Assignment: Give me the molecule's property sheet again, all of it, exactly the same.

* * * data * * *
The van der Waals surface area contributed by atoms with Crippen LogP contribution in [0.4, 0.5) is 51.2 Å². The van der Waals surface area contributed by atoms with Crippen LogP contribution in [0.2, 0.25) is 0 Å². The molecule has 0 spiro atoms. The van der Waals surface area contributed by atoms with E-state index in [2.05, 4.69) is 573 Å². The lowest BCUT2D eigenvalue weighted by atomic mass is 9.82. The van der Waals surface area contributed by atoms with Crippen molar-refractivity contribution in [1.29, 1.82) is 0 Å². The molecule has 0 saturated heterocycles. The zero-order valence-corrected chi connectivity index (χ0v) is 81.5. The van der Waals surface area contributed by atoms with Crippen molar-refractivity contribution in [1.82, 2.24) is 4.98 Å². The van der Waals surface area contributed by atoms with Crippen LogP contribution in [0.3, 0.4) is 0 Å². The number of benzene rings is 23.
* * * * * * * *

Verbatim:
The van der Waals surface area contributed by atoms with Crippen LogP contribution in [0.4, 0.5) is 51.2 Å². The van der Waals surface area contributed by atoms with Crippen LogP contribution in [0.2, 0.25) is 0 Å². The molecule has 0 spiro atoms. The van der Waals surface area contributed by atoms with E-state index in [2.05, 4.69) is 573 Å². The lowest BCUT2D eigenvalue weighted by atomic mass is 9.82. The van der Waals surface area contributed by atoms with Crippen molar-refractivity contribution in [1.29, 1.82) is 0 Å². The molecule has 0 saturated heterocycles. The zero-order valence-corrected chi connectivity index (χ0v) is 81.5. The van der Waals surface area contributed by atoms with Crippen molar-refractivity contribution in [1.82, 2.24) is 4.98 Å². The van der Waals surface area contributed by atoms with Crippen LogP contribution in [0.3, 0.4) is 0 Å². The number of benzene rings is 23.